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Neurofibromatosis Type 2

  • Cynthia M. Johnson, MA
Publication Type:


Neurofibromatosis Type 2



Neurofibromatosis is an inherited problem that causes tumors to form in the nervous system. They form in the nerves or the tissue around them. Neurofibromatosis has three types: neurofibromatosis type 1 (NF1), neurofibromatosis type 2 (NF2), and schwannomatosis. The type a person has depends on the genes that are affected.

This article focuses on NF2. These tumors tend to form in the central nervous system. The eighth cranial nerve is the one most affected. This can lead to problems with hearing and balance.

Central Nervous System.

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NF2 is caused by a problem with a gene that makes proteins to help control nerve growth. The gene is not able to make these proteins and tumors form.

In most people, the gene issue passes from a parent to their child. The gene change can also happen in a person who does not have family members with NF2.

Risk Factors

This risk is highest in people with other family who have NF2.


The problems a person has depends on the tumor size and where it is. Smaller ones may not cause symptoms.

A person with NF2 may have:

  • Hearing loss or ringing in the ears (tinnitus)
  • Poor balance
  • Headaches
  • Pain or numbness in the face
  • Problems seeing, such as double or blurry eyesight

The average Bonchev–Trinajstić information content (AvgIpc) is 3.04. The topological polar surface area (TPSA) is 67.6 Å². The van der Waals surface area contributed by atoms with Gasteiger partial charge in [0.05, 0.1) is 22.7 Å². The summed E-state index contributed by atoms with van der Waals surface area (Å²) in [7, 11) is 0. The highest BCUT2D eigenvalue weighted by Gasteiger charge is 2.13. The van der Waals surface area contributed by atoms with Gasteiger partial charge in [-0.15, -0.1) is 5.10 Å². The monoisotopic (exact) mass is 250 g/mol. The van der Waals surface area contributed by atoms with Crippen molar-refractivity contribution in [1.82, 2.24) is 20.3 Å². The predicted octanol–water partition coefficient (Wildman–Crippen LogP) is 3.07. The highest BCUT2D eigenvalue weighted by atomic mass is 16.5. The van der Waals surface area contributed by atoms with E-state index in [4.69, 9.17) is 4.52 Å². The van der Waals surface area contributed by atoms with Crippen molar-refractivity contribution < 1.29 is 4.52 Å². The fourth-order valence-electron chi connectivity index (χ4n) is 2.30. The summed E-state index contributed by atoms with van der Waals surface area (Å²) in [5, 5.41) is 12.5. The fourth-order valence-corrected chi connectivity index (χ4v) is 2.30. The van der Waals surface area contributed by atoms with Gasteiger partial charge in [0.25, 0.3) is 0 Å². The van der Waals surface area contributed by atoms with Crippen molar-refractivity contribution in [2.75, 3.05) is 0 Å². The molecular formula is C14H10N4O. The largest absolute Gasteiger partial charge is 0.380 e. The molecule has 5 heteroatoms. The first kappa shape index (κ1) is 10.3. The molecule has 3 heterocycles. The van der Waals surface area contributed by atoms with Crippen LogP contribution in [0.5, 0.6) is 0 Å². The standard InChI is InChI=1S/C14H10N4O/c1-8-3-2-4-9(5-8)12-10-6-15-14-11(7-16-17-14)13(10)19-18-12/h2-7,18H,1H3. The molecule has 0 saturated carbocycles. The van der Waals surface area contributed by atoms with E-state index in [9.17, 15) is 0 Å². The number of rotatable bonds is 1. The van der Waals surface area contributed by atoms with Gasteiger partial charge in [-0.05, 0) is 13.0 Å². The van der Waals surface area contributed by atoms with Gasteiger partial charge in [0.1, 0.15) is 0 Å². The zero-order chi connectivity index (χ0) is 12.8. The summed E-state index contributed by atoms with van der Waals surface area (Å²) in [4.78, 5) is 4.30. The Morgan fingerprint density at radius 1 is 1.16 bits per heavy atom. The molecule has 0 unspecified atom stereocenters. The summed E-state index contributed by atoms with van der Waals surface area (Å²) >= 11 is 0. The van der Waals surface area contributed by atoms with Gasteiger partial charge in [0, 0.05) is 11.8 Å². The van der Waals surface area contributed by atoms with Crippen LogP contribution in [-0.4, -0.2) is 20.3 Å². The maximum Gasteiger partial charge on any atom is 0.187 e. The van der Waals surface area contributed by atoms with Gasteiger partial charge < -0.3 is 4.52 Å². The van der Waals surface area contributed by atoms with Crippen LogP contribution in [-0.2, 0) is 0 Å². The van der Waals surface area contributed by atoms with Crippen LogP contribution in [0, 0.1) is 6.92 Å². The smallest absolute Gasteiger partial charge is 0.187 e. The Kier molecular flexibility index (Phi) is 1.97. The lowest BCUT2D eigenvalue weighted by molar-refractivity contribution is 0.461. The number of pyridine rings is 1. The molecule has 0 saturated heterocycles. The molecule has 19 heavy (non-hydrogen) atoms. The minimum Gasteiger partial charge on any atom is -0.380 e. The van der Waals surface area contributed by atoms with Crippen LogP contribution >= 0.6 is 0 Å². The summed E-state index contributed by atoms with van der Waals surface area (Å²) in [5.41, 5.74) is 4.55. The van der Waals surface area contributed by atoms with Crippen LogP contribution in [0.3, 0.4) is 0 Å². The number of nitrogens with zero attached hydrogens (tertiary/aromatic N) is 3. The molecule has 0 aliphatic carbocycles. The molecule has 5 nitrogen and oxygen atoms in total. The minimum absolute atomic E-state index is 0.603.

• Weakness or tingling in the arms or legs
  • Bumps under the skin or small flesh colored skin flaps
  • Dark, rough, hairy patches over raised skin


The doctor will ask about symptoms and health history. The doctor may ask if any family members have NF2. A physical exam will be done. It may take a few years before NF2 is diagnosed.

These tests may be done:

  • Blood tests to look for signs of the gene problem
  • An MRI scan to look for tumors
  • Electrodiagnostic testing to check the electrical activity of the muscles and nerves
  • A brainstem auditory evoked response (BAER) test to measure brainwave activity


The goals of treatment are to:
  • Manage any problems the tumors cause
  • Remove any tumors causing problems
There is no cure for NF2. People who do not have symptoms may not need to be treated. The tumors grow slowly and rarely turn into cancer. A doctor who treats NF2 can watch for any tumor changes.

People who do have symptoms may need:

  • Radiation and medicines to shrink tumors
  • Surgery to remove tumors or repair related problems, such as hearing loss or cataracts


NF2 often cannot be prevented. People who have a family history of NF2 may want to see a genetic counselor before having children.






  • About NF2. Children's Tumor Foundation website. Available at: https://www.ctf.org/understanding-nf/nf2.
  • Neurofibromatosis type 2. EBSCO DynaMed website. Available at: https://www.dynamed.com/condition/neurofibromatosis-type-2.
  • Neurofibromatosis. National Institute of Neurological Disorders and Stroke website. Available at: https://www.ninds.nih.gov/health-information/disorders/neurofibromatosis.
  • Tamura, R. Current understanding of neurofibromatosis 1, 2, and Schwannomatosis. International Journal of Molecular Sciences, 2021; 22(11): 5850.


  • James P. Cornell, MD
Last Updated:

This content is reviewed regularly and is updated when new and relevant evidence is made available. This information is neither intended nor implied to be a substitute for professional medical advice. Always seek the advice of your physician or other qualified health provider prior to starting any new treatment or with questions regarding a medical condition.